Monday, September 23, 2013

"Sorry to Bother You," The Coup (HHES Review)

Here's my review of the Childish Gambino album "Camp," using the Hip Hop Evaluation System (HHES).

If it weren't for Kendrick Lamar's "Backseat Freestyle," "The Magic Clap" would the hardest banging song of the year, maybe of the decade. It was one my favorite videos of 2012 (although not even the best video from this album). And it is one of the best songs of any year. The lyrics are amazing, it's technically difficult, it challenges both lyrically and musically, and it's pretty damned fun to sing along with and dance too. Just plain perfection. And maybe one of the best ways to start off an album ever.

"Strange Arithmetic" is a great follow-up track, elevating the challenge of the album in terms of politics and critical thinking. Not to mention that it is an artistic song with a great concept. And it's another song you can easily dance to.

Just when you don't think an album can start off any better, along comes one of the most wildly creative songs ever written, "Your Parents' Cocaine." And the video is even better. Leave it to Boots Riley to combine kazoos, Anti-Flag, hardcore social commentary, and drug-using muppets. And it works so amazingly well.

After three songs, the album would already be a success, but Riley is far from done. "The Gods of Science" is one of the better rhyme schemes I saw all year, backed with superb production as every other song on the album is. Then that is followed by "My Murder, My Love," which has probably the best hook and a album filled with great hooks.

"You Are Not A Riot" shows Riley's amazing ability to balance incredibly catchy, danceable, original, unique songwriting with hardcore political commentary that doesn't hold back and pretty much always gets it right. It's a powerful combination and if radio and TV in the U.S. wasn't dominated by evil corporate interests, this was, by far, the catchiest set of songs released in 2012.

At some point, it starts to become repetitive to talk about this album, not because the album is at all repetitive, but because all of the adjectives I've used on previous songs keep applying. "Land of 7 Billion Dances" is original, danceable, political, great production, etc., etc. It's not at all like the rest of the album, sonically, and it has a more casual delivery than earlier songs, but that gives you a great break from the hardcore stuff that came before, so those are compliments.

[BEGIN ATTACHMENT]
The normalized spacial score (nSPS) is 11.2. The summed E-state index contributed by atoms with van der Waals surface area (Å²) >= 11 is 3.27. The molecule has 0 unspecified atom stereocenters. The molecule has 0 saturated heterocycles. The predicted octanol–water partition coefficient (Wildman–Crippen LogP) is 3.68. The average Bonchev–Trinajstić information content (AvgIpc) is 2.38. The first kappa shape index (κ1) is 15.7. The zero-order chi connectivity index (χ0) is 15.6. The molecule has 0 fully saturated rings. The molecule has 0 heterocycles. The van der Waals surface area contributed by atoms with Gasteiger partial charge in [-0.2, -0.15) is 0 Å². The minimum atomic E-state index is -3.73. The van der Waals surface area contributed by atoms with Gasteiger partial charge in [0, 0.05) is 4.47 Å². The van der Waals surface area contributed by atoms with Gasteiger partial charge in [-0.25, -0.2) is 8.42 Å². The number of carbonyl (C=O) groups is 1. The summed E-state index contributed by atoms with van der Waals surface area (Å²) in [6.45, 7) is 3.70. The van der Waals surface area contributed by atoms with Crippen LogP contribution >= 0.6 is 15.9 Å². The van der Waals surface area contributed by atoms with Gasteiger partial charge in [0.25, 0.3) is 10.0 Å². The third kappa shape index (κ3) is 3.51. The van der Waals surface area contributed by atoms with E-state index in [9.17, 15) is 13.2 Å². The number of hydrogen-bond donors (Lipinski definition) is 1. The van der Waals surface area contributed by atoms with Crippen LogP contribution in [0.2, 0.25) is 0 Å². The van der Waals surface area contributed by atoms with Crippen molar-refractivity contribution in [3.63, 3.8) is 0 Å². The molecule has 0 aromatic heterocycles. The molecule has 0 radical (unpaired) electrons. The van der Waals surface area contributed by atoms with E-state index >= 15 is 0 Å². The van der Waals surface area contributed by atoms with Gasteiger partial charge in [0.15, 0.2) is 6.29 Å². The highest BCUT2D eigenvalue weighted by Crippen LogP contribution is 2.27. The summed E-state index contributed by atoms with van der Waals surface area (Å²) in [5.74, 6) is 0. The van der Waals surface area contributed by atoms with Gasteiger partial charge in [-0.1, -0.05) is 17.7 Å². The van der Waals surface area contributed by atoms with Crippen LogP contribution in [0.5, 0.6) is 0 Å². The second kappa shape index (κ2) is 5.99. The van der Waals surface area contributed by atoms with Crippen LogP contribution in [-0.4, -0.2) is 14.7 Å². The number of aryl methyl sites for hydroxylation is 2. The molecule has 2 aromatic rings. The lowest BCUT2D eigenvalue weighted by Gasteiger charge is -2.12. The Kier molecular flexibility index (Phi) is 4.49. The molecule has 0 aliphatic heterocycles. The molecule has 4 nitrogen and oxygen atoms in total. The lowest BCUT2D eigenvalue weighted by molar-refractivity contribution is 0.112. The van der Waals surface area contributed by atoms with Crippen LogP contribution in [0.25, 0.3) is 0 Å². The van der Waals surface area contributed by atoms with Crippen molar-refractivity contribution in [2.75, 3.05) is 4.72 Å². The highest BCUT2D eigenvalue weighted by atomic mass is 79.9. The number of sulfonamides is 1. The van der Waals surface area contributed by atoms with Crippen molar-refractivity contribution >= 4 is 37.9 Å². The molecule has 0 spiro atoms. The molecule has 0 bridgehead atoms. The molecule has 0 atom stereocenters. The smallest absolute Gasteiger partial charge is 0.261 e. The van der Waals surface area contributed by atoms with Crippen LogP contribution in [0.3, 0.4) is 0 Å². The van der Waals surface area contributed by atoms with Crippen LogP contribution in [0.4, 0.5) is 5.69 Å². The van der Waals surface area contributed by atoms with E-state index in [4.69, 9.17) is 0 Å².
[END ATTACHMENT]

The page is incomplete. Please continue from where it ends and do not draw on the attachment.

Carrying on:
"Violet" has some of the most beautiful music on the album and Pam the Funkstress' hook is a album highlight on an album filled with highlights. "This Year" brings in Jolie Holland as the vocalist and it helps keep the album very fresh, giving a bit of a break from Riley's voice which wasn't getting tiring at all, but that's how good the album is, it switches gears early enough and often enough that you keep being marveled at where it's going and awed at how it gets there.

"We've Got A Lot To Teach You, Cassius Green" manages to shock you with it's creativity and commentary when you didn't think the album could do that any more. And yet it does. Riley tries yet another approach to songwriting and he just knocks it out of the park in a way that you'd have a hard time thinking of anything else like it. Maybe ever.

For "Long Island Iced Tea, Neat," Riley brings in Japanther and damned if that doesn't work out perfectly, too. He continues to vary song structures as well and the production is varied enough that this is one of the few albums, of any era, that is so consistently listenable. "The Guillotine" comes in as a pretty amazing activist anthem and the album closes out on a lighter note, although still very socially conscious, with "WAVIP" which brings in even more amazing collaborators, Killer Mike and Das Racist.

Overall Analysis

Flow: 10. Riley has an amazing flow and he varies it enough on this album to keep it always interesting.

Lyrics: 10. There aren't many lyricists better than Riley and his metaphors and politically-charged rhetoric are right up my alley.

Message: 10. This album is all about politics and it's all about the right politics. Sometimes Riley is direct, sometimes he's metaphorical, but he's always on point.

Technical: 10. Hard to think of a rapper who more consistently tries to different things vocally and he always pulls them off on this album.

Production: 10. Every song is different and yet, they sound connected enough to be coherent.

Versatility: 10. This album tries to do a lot of great things and each song is significantly different than the others.

Collaborators: 10. Another area that is just plain perfect. There aren't an excessive number of contributors and every one of them is used to perfection.

History: 9. With a rapper as political as Riley, it'd be hard for the album not to be dripping with history. This one is, even if not a lot of it is explicit.

References: 8. There are quite a few, particularly if you also include the music videos, and the ones that exist are good.

Originality: 10. Albums don't get more original than this.

Total Score: 97. It's hard to imagine any album ever getting a higher score than this.

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